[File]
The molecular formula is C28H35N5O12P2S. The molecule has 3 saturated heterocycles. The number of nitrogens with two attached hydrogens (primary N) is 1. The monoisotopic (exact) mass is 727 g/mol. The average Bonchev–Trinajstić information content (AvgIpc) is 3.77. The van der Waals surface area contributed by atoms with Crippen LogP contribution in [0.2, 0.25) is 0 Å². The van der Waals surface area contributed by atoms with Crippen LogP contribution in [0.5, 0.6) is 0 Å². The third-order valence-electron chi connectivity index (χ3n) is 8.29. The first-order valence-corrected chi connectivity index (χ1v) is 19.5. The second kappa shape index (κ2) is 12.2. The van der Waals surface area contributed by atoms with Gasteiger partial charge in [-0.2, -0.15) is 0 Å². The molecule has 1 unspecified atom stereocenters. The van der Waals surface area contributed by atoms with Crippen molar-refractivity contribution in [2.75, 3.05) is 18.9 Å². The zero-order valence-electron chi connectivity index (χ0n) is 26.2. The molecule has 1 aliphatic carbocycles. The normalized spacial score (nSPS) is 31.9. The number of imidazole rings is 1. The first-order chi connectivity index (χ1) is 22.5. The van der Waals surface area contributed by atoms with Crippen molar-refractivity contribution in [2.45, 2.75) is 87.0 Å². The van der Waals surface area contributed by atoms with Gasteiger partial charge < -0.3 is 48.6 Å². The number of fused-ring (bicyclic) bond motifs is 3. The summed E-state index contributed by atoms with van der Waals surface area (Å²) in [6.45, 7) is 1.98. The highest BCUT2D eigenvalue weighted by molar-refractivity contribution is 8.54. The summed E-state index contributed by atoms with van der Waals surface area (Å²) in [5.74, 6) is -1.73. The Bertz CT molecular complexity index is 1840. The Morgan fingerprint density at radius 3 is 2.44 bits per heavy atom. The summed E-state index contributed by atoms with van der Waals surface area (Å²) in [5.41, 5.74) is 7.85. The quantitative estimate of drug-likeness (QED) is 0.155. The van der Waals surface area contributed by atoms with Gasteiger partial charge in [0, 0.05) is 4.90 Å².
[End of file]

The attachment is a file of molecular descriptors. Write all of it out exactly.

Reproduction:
The molecular formula is C28H35N5O12P2S. The molecule has 3 saturated heterocycles. The number of nitrogens with two attached hydrogens (primary N) is 1. The monoisotopic (exact) mass is 727 g/mol. The average Bonchev–Trinajstić information content (AvgIpc) is 3.77. The van der Waals surface area contributed by atoms with Crippen LogP contribution in [0.2, 0.25) is 0 Å². The van der Waals surface area contributed by atoms with Crippen LogP contribution in [0.5, 0.6) is 0 Å². The third-order valence-electron chi connectivity index (χ3n) is 8.29. The first-order valence-corrected chi connectivity index (χ1v) is 19.5. The second kappa shape index (κ2) is 12.2. The van der Waals surface area contributed by atoms with Gasteiger partial charge in [-0.2, -0.15) is 0 Å². The molecule has 1 unspecified atom stereocenters. The van der Waals surface area contributed by atoms with Crippen molar-refractivity contribution in [2.75, 3.05) is 18.9 Å². The zero-order valence-electron chi connectivity index (χ0n) is 26.2. The molecule has 1 aliphatic carbocycles. The normalized spacial score (nSPS) is 31.9. The number of imidazole rings is 1. The first-order chi connectivity index (χ1) is 22.5. The van der Waals surface area contributed by atoms with Crippen molar-refractivity contribution in [2.45, 2.75) is 87.0 Å². The van der Waals surface area contributed by atoms with Gasteiger partial charge < -0.3 is 48.6 Å². The number of fused-ring (bicyclic) bond motifs is 3. The summed E-state index contributed by atoms with van der Waals surface area (Å²) in [6.45, 7) is 1.98. The highest BCUT2D eigenvalue weighted by molar-refractivity contribution is 8.54. The summed E-state index contributed by atoms with van der Waals surface area (Å²) in [5.74, 6) is -1.73. The Bertz CT molecular complexity index is 1840. The Morgan fingerprint density at radius 3 is 2.44 bits per heavy atom. The summed E-state index contributed by atoms with van der Waals surface area (Å²) in [5.41, 5.74) is 7.85. The quantitative estimate of drug-likeness (QED) is 0.155. The van der Waals surface area contributed by atoms with Gasteiger partial charge in [0, 0.05) is 4.90 Å².